I always want to do everything to the best of my abilities. This is a great mindset to have and I am very proud of it. It helps me push my limit, constantly seek constructive feedback, reflect and learn continuously. It also helps me to deliver high-quality work and be a responsible professional.  

However, I recently noticed something not very positive associated with this mindset. It sometimes prevents me from not doing anything at all. Especially if that To-Do task/ thing is outside my comfort zone and by missing the timeline will have repercussions on the personal aspects of my life and sometimes my aspirations. 

For a long time, I thought it is procrastination that prevents me and if I am disciplined and try to push myself enough I will get over it. I watched videos on how to overcome procrastination and read a couple of books about it too. But no matter how many plans I made the result was the same. I met all my professional timelines and commitments, but some significantly important personal goals and things to do got missed out. 
And then yesterday, I received my progress report from our amazing Zach. Staying true to my pattern, and being swarmed with urgent timelines at my host organization, I finally opened the report today and felt so ashamed of myself. It is my sixth month in the fellowship and I have not written a single blog post. This also reminded me of my pattern once again and got me thinking, why?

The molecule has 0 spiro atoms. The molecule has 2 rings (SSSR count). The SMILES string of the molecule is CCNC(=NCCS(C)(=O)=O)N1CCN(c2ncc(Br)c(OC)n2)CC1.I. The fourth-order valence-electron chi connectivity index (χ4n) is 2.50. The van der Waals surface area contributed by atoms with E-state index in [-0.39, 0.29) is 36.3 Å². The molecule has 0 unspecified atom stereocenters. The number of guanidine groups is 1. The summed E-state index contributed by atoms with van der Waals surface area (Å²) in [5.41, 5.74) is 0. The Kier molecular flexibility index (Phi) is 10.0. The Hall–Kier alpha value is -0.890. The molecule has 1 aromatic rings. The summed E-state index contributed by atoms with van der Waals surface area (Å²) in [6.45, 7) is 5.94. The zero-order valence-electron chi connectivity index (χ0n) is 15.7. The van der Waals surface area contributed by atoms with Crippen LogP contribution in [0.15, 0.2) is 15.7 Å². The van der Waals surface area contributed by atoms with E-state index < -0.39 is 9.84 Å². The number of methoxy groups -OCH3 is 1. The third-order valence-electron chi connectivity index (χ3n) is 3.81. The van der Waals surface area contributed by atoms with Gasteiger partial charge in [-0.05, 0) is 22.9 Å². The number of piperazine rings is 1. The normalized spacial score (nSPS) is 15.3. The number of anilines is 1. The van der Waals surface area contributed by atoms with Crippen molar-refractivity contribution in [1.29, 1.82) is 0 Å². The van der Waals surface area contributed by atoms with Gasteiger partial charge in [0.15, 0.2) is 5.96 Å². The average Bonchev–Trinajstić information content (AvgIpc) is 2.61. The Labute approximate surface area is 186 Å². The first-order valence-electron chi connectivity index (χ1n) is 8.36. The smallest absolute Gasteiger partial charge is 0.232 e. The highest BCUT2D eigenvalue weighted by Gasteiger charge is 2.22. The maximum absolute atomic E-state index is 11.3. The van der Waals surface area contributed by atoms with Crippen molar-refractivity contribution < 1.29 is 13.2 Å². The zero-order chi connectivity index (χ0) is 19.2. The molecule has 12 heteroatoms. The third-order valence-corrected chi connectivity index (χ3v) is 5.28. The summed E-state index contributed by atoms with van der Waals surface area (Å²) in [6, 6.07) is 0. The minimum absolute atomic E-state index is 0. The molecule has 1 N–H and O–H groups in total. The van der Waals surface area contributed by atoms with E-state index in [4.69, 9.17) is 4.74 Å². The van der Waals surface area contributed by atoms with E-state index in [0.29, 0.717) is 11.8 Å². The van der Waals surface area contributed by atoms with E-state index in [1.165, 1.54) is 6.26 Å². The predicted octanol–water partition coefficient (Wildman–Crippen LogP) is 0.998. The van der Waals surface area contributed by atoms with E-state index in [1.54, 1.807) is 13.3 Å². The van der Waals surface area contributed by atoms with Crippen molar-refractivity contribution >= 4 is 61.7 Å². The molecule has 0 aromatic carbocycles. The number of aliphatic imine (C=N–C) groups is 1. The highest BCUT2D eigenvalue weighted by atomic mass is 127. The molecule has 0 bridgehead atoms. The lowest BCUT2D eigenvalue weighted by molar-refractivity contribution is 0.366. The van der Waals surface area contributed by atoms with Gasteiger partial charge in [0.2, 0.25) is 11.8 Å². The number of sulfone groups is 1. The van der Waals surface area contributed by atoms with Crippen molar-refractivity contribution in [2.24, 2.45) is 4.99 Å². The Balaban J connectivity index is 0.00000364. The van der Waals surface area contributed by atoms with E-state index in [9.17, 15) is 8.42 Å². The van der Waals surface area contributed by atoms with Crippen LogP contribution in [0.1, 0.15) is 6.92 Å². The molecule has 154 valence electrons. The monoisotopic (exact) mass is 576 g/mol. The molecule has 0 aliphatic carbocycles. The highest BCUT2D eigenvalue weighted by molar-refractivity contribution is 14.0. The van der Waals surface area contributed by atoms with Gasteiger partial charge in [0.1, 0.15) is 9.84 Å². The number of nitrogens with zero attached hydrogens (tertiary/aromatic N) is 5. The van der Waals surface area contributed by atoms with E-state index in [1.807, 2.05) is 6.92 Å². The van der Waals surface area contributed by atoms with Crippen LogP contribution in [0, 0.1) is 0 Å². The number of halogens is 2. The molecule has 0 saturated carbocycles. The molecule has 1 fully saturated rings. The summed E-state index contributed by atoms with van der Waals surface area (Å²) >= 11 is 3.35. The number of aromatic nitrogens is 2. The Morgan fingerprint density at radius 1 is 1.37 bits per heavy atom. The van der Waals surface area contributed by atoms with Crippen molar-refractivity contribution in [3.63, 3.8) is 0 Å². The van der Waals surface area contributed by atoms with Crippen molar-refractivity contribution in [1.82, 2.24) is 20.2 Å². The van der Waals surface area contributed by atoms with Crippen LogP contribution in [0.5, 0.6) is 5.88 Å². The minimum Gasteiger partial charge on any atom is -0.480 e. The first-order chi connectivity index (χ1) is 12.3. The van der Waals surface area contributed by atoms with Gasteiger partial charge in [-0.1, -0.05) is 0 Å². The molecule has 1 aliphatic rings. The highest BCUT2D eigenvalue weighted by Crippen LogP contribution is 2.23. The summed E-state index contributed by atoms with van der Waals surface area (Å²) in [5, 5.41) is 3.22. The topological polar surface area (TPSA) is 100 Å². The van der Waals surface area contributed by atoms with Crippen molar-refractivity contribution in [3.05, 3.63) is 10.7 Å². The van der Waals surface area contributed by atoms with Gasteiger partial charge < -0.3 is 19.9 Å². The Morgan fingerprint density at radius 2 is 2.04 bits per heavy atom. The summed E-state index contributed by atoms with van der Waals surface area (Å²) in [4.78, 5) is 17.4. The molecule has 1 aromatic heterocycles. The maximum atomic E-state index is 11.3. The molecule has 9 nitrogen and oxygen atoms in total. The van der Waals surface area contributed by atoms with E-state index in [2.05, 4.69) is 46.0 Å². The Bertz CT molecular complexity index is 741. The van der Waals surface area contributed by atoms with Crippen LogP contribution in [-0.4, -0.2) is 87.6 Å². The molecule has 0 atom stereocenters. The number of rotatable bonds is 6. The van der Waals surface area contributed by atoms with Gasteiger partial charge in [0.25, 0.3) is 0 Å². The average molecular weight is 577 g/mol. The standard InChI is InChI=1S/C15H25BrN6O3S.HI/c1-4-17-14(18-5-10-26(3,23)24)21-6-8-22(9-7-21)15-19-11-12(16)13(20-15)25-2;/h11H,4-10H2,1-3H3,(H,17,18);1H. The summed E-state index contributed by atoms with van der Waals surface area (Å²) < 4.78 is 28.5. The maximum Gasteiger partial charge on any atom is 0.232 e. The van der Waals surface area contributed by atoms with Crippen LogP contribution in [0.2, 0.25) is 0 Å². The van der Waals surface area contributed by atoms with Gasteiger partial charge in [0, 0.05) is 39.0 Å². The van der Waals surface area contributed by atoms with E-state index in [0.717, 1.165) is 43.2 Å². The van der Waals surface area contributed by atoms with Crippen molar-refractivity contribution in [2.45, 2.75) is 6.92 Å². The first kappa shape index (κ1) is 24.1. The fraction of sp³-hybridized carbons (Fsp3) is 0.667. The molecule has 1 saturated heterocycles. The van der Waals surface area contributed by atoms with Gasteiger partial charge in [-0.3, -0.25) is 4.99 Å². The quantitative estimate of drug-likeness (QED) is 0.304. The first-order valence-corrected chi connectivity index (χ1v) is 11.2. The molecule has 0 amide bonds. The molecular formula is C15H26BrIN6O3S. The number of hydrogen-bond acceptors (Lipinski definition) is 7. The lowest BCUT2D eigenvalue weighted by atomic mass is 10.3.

I think I may have found a plausible answer by applying Double Loop Learning Theory. This theory was developed by Chris Argyris, a leading organizational trainer, in the mid-1980s, and got developed over the next decade into an effective tool. Argyris bases his theory on the premise that each of us has a cognitive map inside our heads – in other words, a mental script to deal with problems and challenges based on previous experience. However, we are mostly in a problem-solving mode where we look at our action and result. And if the result is not satisfactory we go back to the action level and try something new. But as per this theory, often there are certain mindsets/ beliefs that inform our actions. A drastically different result could be achieved if we look at the mindsets. 

I looked at my pattern to explore what mental model/belief is at play in my case of not writing blogs. It is not a lack of inspiration – In my first week itself I wrote down three blog post topics. It is also not a lack of time – I am doing a lot of stuff outside my professional commitments, find time to be with my friends and explore new things.  
Applying the double value loop gave an insight – Is it that I am waiting to write the best first blog? Yes. It is. I made several attempts but never made it beyond the first paragraph. 

So today, I dropped everything and started writing this blog, not hoping or waiting it to be my first best blog. I am finding joy in the fact that it is my first blog ever and I finally wrote it. This blog post will also be a reminder – “I will not let best be enemy of just good or in this case just a beginning!”

Interested in how Doble loop can help in organizational changes and development-  Read this case study by Harvard Business Review 

P.S: Staying true to my new found insight – “Don’t let best be enemy of just good.” We tried hard but could not resize picture satisfactorily. For now I am happy with visible part of this selfie with Zach and Shea. I hope by my next blog post I will be skilled at resizing pictures.

Thank you Zach and Shea for inspiring me to write today 🙂